States Tighten Conditions for Receiving Food Stamps as the Economy Improves

BRUNSWICK, Me. — The food pantry here, just off the main drag in this neat college town, gets busiest on Wednesdays, when the parking lot is jammed and clients squeeze into the lobby, flipping through books left on a communal shelf as they wait their turn to select about a week’s worth of food.

The Mid Coast Hunger Prevention Program is intended to be a supplemental food pantry, but a growing number of clients here and at pantries around the state have little else to rely on because of a change in state policy this year. That change is part of an adjustment being made by states that will strip food stamp benefits from a million childless, able-bodied adults ages 18 to 49, according to the Center on Budget and Policy Priorities, a nonpartisan organization that focuses on low-income Americans.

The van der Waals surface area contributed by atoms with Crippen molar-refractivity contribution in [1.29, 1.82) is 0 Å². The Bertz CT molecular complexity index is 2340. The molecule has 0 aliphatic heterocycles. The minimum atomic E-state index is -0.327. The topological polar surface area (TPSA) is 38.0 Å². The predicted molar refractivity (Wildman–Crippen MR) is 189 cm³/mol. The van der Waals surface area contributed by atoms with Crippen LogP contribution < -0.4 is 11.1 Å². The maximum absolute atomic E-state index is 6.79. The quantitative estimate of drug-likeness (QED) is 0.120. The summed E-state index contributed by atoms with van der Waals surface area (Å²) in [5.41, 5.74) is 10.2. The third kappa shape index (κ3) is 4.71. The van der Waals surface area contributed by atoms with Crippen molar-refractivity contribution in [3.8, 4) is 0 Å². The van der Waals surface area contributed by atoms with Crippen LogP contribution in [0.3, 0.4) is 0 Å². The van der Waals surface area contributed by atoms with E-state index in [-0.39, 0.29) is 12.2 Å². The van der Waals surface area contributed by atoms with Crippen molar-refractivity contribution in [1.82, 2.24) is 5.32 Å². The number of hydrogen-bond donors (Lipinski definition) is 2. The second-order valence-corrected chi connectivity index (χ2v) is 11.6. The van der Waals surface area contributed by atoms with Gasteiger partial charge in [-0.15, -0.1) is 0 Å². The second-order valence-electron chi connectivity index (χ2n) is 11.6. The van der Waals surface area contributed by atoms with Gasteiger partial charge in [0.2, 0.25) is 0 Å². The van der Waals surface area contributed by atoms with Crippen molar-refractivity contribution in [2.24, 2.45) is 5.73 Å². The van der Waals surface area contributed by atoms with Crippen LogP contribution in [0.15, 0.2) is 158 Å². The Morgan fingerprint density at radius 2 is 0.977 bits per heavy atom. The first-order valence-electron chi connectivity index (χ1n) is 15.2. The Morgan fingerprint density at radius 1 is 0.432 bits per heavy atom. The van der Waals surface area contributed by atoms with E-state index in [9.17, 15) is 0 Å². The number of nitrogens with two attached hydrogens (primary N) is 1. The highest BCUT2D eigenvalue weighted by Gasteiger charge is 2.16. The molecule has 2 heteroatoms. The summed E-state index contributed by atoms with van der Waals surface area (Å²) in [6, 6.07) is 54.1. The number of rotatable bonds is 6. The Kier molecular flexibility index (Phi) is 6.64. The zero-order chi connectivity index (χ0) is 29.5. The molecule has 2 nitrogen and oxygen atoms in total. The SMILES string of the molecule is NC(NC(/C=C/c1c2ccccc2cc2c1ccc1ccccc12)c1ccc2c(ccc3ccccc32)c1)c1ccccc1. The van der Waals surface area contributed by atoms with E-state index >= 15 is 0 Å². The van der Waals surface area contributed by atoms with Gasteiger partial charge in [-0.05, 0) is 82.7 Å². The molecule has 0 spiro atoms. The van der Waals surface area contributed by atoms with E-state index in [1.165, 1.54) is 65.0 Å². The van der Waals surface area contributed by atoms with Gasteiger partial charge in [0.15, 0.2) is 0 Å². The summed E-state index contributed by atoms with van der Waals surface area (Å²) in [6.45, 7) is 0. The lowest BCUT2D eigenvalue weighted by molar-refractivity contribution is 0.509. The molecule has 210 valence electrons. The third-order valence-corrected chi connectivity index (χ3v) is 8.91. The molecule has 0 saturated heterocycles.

Read more at the New York Times.